Writing in 2022

Writing with a quillI’m in a weird place as the holiday buzz wears off and taxes rear their ugly head. From about January, 2020 to April of 2021, I wrote nine novels in what’s been dubbed the Suicide Arc, a continuation of the Compact Universe. Thanks to dictation, well-timed breaks, and quarantine scuttling Uber as a side gig, I was able to spin the arc out as one long story. One novel was scrapped outright, and the final book, Suicide Solution, will require a complete rewrite. I sort of did this on a dare. A writer I knew thought I should pitch to his publisher. He also said they want a lot of content, and he spins up so much of it that I will never, even if he’s all I listen to on Audible for a year, catch up. I’m kind of proud of myself for doing it and found a home for the books at Vamptasy.

And therein lies the strangeness. SJ Davis, the maven behind this imprint and a few others under the CHBB umbrella, released Suicide Run in August of last year (A nice coming home present after the family and I returned from New England), and will release Checkmate next month. Assuming this relationship continues to work, it looks like a book every six months with the final one likely to appear in late 2025. In other words, I have no need to write anything but the revamped Suicide Solution for the next two years.


As Jim Winter, I owe Down & Out books a follow up to Holland Bay, which is in the can. I also need to write that one’s follow up. So, what’s the plan?

Well, for starters, I need to write shorts. In crime, this is not much of an issue. The last three shorts I’ve written all went to themed anthologies. And, in fact, the Steely Dan inspired “No Static at All,” from A Beast Without a Name, marked my return to crime fiction. Colin Conway’s shared 509 series has an anthology about a cop offering a get-out-of-jail-free card over a specific sack of Dick’s burgers? Boom. “Prime Delivery.” Return to the Sleuthsayers blog and automatically get invited to a forthcoming (and still untitled) anthology about stories in a pub or a bar? Well, my ex-wife sent me a video of her husband’s Southern rock band. Flip the sequence of scenes in reverse, and “Bad Whiskey” is not only a song, it’s a short story. Someone’s doing a one-hit wonder-themed anthology? Well, I’ll cop to a crush on the still-lovely Alannah Myles, especially when I hear “Black Velvet.” Guess what that spawned.

Scifi, however, is proving a problem. In the Compact Universe, I can spin up a universe like no one’s business. But I have 70-100K words to work with. Names, cultures, planets, technologies, politics. You name it. It’s hard to do within 4000-6000 words. One story, “All in Your Head,” sprawled way too much in its original version and still hasn’t found its focus. I have one in to a major publication, but nothing else. I have to relearn how to write short stories. Unlike crime, where you pretty much live where I do – Earth – I even have to invent or explain the physics.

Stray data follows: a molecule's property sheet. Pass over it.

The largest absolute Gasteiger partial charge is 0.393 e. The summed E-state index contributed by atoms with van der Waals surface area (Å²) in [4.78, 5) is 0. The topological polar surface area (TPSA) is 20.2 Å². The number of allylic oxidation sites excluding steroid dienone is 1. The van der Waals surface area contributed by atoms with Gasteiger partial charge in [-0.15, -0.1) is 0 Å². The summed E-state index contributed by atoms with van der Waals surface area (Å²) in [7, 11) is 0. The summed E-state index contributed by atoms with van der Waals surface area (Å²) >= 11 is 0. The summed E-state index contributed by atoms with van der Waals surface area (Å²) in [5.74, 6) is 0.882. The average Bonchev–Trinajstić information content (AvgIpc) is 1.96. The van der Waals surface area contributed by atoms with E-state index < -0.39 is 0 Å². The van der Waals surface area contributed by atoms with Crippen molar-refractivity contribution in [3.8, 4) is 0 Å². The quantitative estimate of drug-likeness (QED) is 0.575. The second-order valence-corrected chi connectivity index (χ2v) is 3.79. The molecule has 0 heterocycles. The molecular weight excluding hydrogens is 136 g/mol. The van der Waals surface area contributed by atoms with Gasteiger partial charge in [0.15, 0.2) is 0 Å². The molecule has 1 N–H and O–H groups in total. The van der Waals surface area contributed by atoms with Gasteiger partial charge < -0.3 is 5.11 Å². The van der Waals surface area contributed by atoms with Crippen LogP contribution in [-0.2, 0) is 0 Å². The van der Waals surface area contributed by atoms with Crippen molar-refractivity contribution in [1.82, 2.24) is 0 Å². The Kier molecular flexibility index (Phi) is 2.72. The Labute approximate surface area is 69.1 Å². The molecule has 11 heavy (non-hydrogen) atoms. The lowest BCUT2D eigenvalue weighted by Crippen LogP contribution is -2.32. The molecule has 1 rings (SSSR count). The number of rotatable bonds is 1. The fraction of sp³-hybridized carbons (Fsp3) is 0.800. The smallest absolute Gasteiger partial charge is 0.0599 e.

But shorts will be my focus this year. Oh, and a new Monticello novel to go with Holland Bay and its sequel, The Dogs of Beaumont Heights.

But I have to think beyond. the troika of crime novels and the Suicide Arc. Eventually, I have to aim for bigger markets. The Monticello novels and shorts all live in a more or less traditional publishing ecosystem. Down & Out is a small press, but they are well-regarded. Vamptasy is small enough that I control most, but not all, of the process. They do the covers, can ask for changes, and are slowly building a scifi list. A new publisher in either realm is going to demand a fresh series. I’ve had more than one writer tell me that’s stupid. Write what you want. It is, however, publishing reality. So, if I want a Grand Central or a Random House, I’m going to have to hand them something new. Not sure what that will be since thrillers are big, and I don’t read a lot of them. And for scifi, can I still write in my existing universe even if the stories are unrelated? If not, what do I write? I don’t want to be Gene Roddenberry in the seventies trying to spin up his Genesis series that had three pilots, one a remake of one of the others.  Yes, I know all about Andromeda, but that was Majel Barrett and some former Trek writers salvaging GR’s work.

I have a couple of years to figure it out. For now, shorts are going to be the focus.